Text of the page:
One of the most impressive aspects of Sri Lanka's progress has been their allround depth © AFP

"The earlier you get those wins under your belt, the easier for you going forward. You just have to make sure that you make the most of the opportunities you get because things like rain could be a factor."

One of the most impressive aspects of Sri Lanka's progress has been their allround depth. The batsmen pummelled Bangladesh out of contention, and the bowlers did a tremendous job of choking an illustrious Indian line-up. "When we came to the World Cup, our objective was to have the right balance in the squad," said Jayawardene. "We knew that different venues would give you different conditions.

"Trinidad gave us a new challenge. The ball was moving around a bit and our quicks came to the fore. We handled the batting part of it pretty well too. It was one of the things we looked at when we picked our squad. We wanted to have variation in the 15. You can't say that we're perfect, but we're trying to make sure we have the right balance."

In striving for the ideal combination, some have been left kicking their heels on the sidelines, including Marvan Atapattu, Jayawardene's predecessor as captain. "He's very passionate about the World Cup, but knows what's best for the team," said Jayawardene when asked about a man surely playing for the last time at this level. "I am sure he'll have a role to play. It's all about having the right combination.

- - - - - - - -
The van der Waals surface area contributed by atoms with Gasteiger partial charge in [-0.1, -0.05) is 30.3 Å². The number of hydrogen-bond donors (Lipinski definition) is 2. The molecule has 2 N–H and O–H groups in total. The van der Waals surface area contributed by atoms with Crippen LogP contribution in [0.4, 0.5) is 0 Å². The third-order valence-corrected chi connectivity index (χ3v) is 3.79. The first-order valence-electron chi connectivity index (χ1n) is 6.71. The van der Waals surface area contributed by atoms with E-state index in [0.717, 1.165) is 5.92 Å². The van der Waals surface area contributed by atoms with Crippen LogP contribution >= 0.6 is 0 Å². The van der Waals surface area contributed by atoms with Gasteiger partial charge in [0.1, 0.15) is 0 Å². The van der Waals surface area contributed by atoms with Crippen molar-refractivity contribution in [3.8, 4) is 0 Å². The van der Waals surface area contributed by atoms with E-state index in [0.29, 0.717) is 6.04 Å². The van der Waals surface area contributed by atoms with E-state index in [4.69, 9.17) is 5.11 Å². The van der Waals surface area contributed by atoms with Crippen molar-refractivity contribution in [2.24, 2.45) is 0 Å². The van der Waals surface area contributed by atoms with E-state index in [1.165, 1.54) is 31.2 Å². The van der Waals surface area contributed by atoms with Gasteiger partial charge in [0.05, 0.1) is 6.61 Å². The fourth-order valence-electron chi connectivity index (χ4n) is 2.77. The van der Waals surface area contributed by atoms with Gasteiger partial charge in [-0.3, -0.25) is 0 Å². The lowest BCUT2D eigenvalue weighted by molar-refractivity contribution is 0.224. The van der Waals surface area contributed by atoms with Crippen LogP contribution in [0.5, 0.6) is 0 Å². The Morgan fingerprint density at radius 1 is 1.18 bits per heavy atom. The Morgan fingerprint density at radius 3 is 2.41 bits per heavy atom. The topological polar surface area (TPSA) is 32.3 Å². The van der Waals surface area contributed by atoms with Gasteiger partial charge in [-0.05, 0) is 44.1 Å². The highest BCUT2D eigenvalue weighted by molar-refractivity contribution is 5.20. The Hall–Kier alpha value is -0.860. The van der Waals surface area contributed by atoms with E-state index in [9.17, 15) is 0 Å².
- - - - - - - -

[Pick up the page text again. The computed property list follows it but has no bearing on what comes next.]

"He was not a part of our playing eleven in the first three games, but likewise others who would like to play at this level. Malinga Bandara has been doing very well but has not got an opportunity. Dilhara [Fernando] got an opportunity against India and proved that he's ready."

Guyana, and a pitch that has never been used before, represents a unique challenge. "It looks a bit different from the Trinidad wicket," he said. "That was obviously bouncier with a bit of grass on it, and did a bit throughout the day. This one does not have that much grass. It looks pretty flat. But there's been a bit of rain here and much will depend on how firm the wicket is. I don't know if it will favour us or not."

The events of the past week have seen cricket in the news for all the wrong reasons, and Jayawardene was anxious to steer clear of innuendo that suggests that match-fixing rackets are alive and well within the game. "Whatever I know is what I read in the media," he said, cleverly deflecting the question. "Personally, I've not experienced anything like that.

"Obviously it's something everybody is concerned about, but unless you have substantial evidence, you cannot judge anybody from what is being said. What has happened is very unfortunate. We're sad and shocked about it. Hopefully, time will tell us exactly what happened, and we just have to make sure these things don't happen in the future."

For the moment, he has other matters to ponder, such as a World Cup campaign that could yet emulate the magic-carpet ride of 1996.

Dileep Premachandran is associate editor of Cricinfo